The coronavirus epidemic in China has triggered restrictions in the country’s public transport and air travel, both at a domestic and an international level, reducing demand for oil, which has lost about a fifth of its value since the start of the year.
What does that mean for the world’s 2020 oil demand?
Assessing the impact of the virus, Rystad Energy is heavily revising its annual global oil demand growth forecast down by 25% to 820,000 barrels per day (bpd) in 2020.
Our previous growth forecast, published in December, before the coronavirus outbreak, stood at 1.1 million bpd. The coronavirus’ impact on demand growth could be even wider, however, slashing growth to as low as 650,000 bpd year on year (y/y) in our worst case scenario.
“Our current assessment implies that the impact of coronavirus will persist throughout all of February and March and will then gradually subside towards June 2020. We hence expect travel restrictions and extended holidays in China to significantly impair demand in 1Q20 and partially in 2Q20. Demand is forecast to start recovering in April and May,” said Bjornar Tonhaugen, Rystad Energy’s Senior Vice President, Head of Oil Markets.
What does that mean quarterly?
We now believe that the projected global oil demand growth in the first quarter will be almost entirely wiped out. Rystad Energy’s estimates show that demand will grow by only 0.1 million bpd, a steep decline from a previously projected y/y growth of 1.2 million bpd for 1Q20.
Of the above, 0.9 million bpd of the growth’s decline is attributed to lower demand in China and 0.2 million bpd to the rest of the world. Overall, we expect Chinese demand to drop in 1Q20 by 0.3 million bpd y/y, instead of growing by a previously projected 0.6 million bpd. This will be the first quarterly y/y drop in seven years.
Similarly, the rest of the world’s demand, excluding China, which had been projected to grow by 0.6 million bpd in 1Q, is now expected to grow by only 0.4 million bpd. Related: OPEC’s Oil Production Plunges, But It May Not Be Enough
We see an additional downside risk to short-term oil demand growth also from a macro-economic perspective as we continue to see weak economic indicators from India – one of the main engines of demand growth – along with weak European manufacturing PMIs. Consensus GDP forecasts have recently put Indian GDP growth at just 5% this year, 0.5 percentage points lower than in the previous forecast. European manufacturing PMIs remain at 46, well below the inflection point of 50.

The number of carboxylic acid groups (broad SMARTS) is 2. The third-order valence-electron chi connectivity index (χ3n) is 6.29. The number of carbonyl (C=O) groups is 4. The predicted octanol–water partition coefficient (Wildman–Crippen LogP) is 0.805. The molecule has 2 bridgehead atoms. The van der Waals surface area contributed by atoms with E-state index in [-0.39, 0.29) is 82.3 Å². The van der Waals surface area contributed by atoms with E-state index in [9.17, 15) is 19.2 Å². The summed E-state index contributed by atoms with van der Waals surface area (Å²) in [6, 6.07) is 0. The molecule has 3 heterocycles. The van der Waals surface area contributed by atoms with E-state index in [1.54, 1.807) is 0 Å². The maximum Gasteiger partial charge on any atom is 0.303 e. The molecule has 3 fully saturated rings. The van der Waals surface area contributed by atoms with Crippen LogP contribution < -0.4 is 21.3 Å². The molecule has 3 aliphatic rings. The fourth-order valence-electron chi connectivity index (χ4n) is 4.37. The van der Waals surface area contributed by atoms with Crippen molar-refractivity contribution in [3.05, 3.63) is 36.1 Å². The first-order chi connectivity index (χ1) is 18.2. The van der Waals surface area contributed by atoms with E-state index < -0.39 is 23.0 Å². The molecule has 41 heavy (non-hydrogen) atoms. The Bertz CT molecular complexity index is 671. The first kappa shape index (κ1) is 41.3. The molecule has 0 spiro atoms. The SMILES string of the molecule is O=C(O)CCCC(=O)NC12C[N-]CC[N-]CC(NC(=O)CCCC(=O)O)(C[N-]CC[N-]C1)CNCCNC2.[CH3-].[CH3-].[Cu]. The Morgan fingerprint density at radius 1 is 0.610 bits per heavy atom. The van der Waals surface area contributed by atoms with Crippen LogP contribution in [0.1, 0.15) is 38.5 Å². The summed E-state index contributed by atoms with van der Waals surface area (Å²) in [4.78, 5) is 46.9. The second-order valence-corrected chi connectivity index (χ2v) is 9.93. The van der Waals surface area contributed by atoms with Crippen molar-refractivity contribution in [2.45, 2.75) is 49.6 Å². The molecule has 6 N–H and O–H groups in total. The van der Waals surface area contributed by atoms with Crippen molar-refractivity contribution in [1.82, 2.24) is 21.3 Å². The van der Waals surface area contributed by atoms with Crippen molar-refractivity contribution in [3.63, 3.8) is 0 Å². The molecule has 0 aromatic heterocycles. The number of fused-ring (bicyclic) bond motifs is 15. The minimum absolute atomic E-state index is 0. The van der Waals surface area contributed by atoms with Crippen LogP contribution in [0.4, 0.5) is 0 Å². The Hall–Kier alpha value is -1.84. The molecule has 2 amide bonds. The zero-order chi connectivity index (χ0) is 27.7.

China to take the biggest hit
Chinese oil demand accounted for 13% of the global total in 2019, standing at 13.6 million bpd. Before the coronavirus outbreak, we expected Chinese demand to grow by 400,000 bpd this year, including a 100,000 bpd y/y growth in jet fuel demand.
We have now reduced our forecast for Chinese demand growth to 230,000 bpd this year, and we expect the largest negative impact to be seen in demand for jet fuel. Rystad Energy’s data show that Chinese jet fuel demand fell by 30% in January and could potentially decline by 60% in February and March.
China’s travel restrictions have come at a time that would normally mark a seasonal increase in air and long-distance bus journeys, as hundreds of millions of people typically travel during Chinese Lunar New Year. This means that a fraction of oil demand this year will be lost indefinitely. Related: The “Black Swan” Event That Could Unravel OPEC’s Efforts
Coronavirus versus SARS
Viruses – like hurricanes, economic crises and armed conflicts – are ad hoc events that can significantly impair oil demand. The SARS virus, which originated in China around the same time of the year back in 2003, is believed to have eliminated all of the growth of global jet fuel demand for that year, which had been forecast at about 200,000 bpd.
China’s oil demand has now more than doubled since 2003. The country accounts for 14% of global air passengers carried and around 13% of global trade in goods, which is why the impact of a similar virus outbreak as SARS will likely be even greater now. Moreover, the death toll from the coronavirus reported this weekend has already surpassed that of SARS in 2003, and we see a risk that the coronavirus impact may be understated.
At their peak in February and March, both Chinese and international air restrictions could reduce global jet fuel demand by 900,000 bpd in relation to our pre-coronavirus expected growth levels.
By Rystad Energy
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